How to blend flavors when cooking from scratch

How to blend flavors when cooking from scratch

For anyone who wants to adapt recipes to your taste or play with layering flavors, this is my unique, unorthodox understanding of flavor creation. It won me a cooking competition, judged by top NYC chefs like Jacques Pépin and Alain Sailhac.

This piece covers what I see as the key elements, how to identify what is missing and how to bring a dish to the next level. Cliff notes version: its all about smell and balance.

By way of background, I am a “make it up as you go” cook. David calls me “MacGyver” in the kitchen because I can take 4 random things and cobble together a meal. It all started as a kid with a dairy allergy. Initially I taught myself to cook because I wanted chocolate cake. From there I kept trying new dishes and loved the artistry of creating a meal, figuring out the relationships between flavors.

There are 3 main elements I play with in food: flavor, texture and energy. This piece is about flavor.

Here’s the shocker: About 75% of what we think is taste is actually smell. This is why food seems tasteless when you are congested. Smell is 10,000 times more sensitive than our other senses. Scent is powerful and primal. It activates the limbic system which influences emotions and memories. This is why a whiff of something can bring you back to your childhood.  For more click here and here.

Before we get to smell, let’s go over the basics of taste. There are 5 recognized tastes, excluding several new ones currently being researched in Japan. The conventional tastes are: sweet, salty, sour, bitter, savory (umami). Most foods are sweet, salty or savory or a blend, which is highly satisfying. Add sugar to create sweetness, salt to create salty and meat or spice to create savory. Pretty simple.

Beyond that, you may notice that some dishes work well, others have seem to be missing something or are overpowering. This is about the layering of spices and flavors, which I believe is “read” by our sense of smell.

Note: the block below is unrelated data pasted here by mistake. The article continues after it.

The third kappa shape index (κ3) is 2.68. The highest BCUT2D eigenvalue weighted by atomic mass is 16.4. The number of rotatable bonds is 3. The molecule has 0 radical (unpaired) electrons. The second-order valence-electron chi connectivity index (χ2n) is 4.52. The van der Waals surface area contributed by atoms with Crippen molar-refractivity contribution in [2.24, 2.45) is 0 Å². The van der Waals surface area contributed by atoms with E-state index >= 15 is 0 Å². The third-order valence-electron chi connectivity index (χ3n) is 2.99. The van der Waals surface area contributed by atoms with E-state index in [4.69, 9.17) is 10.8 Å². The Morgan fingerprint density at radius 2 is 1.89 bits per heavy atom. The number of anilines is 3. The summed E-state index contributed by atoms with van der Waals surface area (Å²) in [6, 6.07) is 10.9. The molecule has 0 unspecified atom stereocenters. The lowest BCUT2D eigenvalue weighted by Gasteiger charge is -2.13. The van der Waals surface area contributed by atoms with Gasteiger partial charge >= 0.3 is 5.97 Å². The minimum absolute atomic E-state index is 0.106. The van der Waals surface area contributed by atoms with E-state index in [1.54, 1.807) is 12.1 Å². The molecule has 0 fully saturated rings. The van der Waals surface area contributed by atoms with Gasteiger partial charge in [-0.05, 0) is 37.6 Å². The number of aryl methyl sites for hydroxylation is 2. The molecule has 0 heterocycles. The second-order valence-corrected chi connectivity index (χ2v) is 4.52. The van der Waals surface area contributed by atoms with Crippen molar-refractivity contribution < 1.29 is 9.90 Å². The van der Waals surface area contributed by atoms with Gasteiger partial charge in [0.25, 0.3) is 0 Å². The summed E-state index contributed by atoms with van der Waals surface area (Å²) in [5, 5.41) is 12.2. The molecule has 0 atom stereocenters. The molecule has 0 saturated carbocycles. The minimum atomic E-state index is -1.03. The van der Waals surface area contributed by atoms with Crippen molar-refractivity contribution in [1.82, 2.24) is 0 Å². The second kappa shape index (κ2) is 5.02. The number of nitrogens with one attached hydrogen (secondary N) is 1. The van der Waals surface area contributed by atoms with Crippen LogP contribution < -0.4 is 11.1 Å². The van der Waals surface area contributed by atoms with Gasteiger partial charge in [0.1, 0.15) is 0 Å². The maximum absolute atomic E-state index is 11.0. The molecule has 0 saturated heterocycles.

Taking a step back to think how to blend spices to create the effect you want, I always think of fragrance training from my days developing beauty products. While I have never heard anyone else describe food in this way, this framework is what I use to identify what is missing and how to balance it.

There are 3 ranges of notes in any fragrance.

  1. The Top Note: This is what you sense immediately and passes quickly. It is usually a light, fresh scent that “brightens” the fragrance. Citrus is a common top note. Ginger or cilantro are common in food.
  2. The Middle Note: This is hits your senses after the top note has passed, bridging the top and base notes and harmonizing the fragrance. Middle notes are mellow such as lavender or other florals, or cumin, turmeric, cinnamon, cardamom and vegetables.
  3. The Base Note: This is rich and earthy. It creeps up on you and then lingers. Think of wood scents like sandalwood or heavy spice like green coriander, chili, cayenne pepper, mustard, animal meat.

Here are two examples of this in practice:

  •  Kale Salad: A while back I was making a sesame kale salad with a few friends. We added massaged curly kale, sesame seeds and sesame oil, roasted carrots and onions, lemon and sea salt. But something was missing. There was no contrast, it was too light and zingy. The sesame and carrots were mellow with a hint of sweet. It needed a floor or a base note, something a bit heavy and earthy to ground the dish. Salt isn’t the answer, it just brings out the current flavor. Balsamic might be nice, except it would fight the sesame which is unique and brilliant here. So we tried a bit of Worcestershire sauce. Heavy, dark but plays well with sesame. I think it worked.
  • Fish Curry: Trying our hand at a South Indian Curry we used garlic, onion and ginger in a tomato coconut sauce with cayenne pepper. We added a generous amount of the basic Indian spice, garam masala, which is really a mix of spices, with this particular version being heavy on chili powder. The effect was an immediate hit of ginger and hot chili and a heavy lasting feel of the cayenne. But the two seemed separate, there was nothing in the middle. So I added some mid notes: turmeric, a mild, traditional Indian spice that is great for inflammation and a bit of cumin. I also added coriander reminds me of South India. This made it more connected and complete.

I hope this helps. Let me know if you have any questions!

Xo

A

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